Demolished in 2008, replaced by the new Entrance Building
The entrance court to the Museum of Transportation is to be newly zoned and upgraded by replacing the former garden restaurant. The courtyard not only serves to provide access to the actual exhibition area; rather, it presents a kind of interstitial space that already offers certain attractions. With the Rigi ship on one side and the new High Flyer tethered balloon on the other side, the garden restaurant forms a center and invites visitors to pause and observe.
A steel construction with sliding, horizontal sun shading and rain shielding panels is “at least in part” the actual load-bearing structure of the pavilion. Thus, it is incorporated into the steel “megastructure”. Sheet metal panels form the cladding and allow the volume to be generously opened towards the outdoor seating area in the form of large sliding shutters. Both the steel structure and the sheet metal panels are galvanized, whereby the galvanization on the panels formed an iridescent, frost-pattern-like surface.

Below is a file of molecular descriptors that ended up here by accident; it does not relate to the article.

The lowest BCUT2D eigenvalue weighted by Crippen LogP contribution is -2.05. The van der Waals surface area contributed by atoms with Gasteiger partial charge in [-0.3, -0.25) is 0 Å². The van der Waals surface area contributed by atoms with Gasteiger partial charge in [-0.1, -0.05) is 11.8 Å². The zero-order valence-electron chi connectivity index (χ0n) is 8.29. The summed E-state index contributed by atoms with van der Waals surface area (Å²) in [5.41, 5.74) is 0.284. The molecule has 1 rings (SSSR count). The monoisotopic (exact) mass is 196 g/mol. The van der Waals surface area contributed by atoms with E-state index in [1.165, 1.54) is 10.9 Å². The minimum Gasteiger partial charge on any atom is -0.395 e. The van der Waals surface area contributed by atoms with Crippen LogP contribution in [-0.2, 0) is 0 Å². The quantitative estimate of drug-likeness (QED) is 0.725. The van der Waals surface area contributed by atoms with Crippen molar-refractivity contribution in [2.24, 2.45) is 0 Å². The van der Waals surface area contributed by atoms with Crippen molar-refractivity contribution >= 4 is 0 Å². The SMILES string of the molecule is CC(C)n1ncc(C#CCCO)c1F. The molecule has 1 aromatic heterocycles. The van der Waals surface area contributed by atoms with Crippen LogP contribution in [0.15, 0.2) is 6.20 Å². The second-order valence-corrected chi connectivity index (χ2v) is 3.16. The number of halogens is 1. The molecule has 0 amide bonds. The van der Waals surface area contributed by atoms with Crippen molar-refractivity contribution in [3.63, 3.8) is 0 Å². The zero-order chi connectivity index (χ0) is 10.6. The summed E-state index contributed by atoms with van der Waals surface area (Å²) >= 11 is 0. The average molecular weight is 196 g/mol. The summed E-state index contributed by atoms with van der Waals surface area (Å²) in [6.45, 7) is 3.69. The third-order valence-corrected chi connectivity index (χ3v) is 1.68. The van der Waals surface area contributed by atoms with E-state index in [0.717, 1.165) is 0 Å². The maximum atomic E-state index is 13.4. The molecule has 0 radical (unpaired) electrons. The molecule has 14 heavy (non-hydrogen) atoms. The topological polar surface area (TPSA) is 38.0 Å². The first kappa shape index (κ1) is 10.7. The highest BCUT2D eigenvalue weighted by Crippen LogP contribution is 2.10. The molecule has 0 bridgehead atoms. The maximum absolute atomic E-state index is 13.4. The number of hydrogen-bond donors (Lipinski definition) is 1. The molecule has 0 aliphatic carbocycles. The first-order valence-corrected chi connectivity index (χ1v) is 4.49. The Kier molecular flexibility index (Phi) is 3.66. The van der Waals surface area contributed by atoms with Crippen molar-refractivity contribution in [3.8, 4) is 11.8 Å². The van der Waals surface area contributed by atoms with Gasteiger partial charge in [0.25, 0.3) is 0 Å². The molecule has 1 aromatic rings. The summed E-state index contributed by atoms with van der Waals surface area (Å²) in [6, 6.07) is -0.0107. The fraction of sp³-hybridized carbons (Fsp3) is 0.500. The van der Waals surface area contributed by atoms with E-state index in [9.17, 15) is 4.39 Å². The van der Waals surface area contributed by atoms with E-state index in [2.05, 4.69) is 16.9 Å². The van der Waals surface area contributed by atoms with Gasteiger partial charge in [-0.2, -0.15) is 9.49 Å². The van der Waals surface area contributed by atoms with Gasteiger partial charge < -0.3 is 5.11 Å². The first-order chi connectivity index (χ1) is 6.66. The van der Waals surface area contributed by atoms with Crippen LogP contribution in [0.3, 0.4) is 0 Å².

Approximately 200 persons can be accommodated beneath the sun shading sails. The traversable roof of the pavilion, from where one can enjoy a view of the nearby goings-on and a view into the further environs, can additionally expand this area.
A self-service restaurant with hot and cold meals, as well as a beverage and kiosk area, are to be found within the pavilion itself. The restaurant space forms a highly densified, functional unit together with the neighboring service rooms. The interior of the pavilion has been clad with light-green, enameled sheet metal panels in collaboration with the artist Harald F. Müller. Outside, the sheet metal tabletops painted light yellow respond to the radiant coloration of the interior space.
Large letters on the pavilion identify the place and the building. Hardy toasts for food and drink on the back side remind visitors to the Museum of Transportation that one can take refreshments out of this shiny “box” as needs be.
In 2008, the pavilion was sold and now stands as a residential studio on the roof of the St.Gallen Sitterwerk (conversion: Flury + Furrer Architects).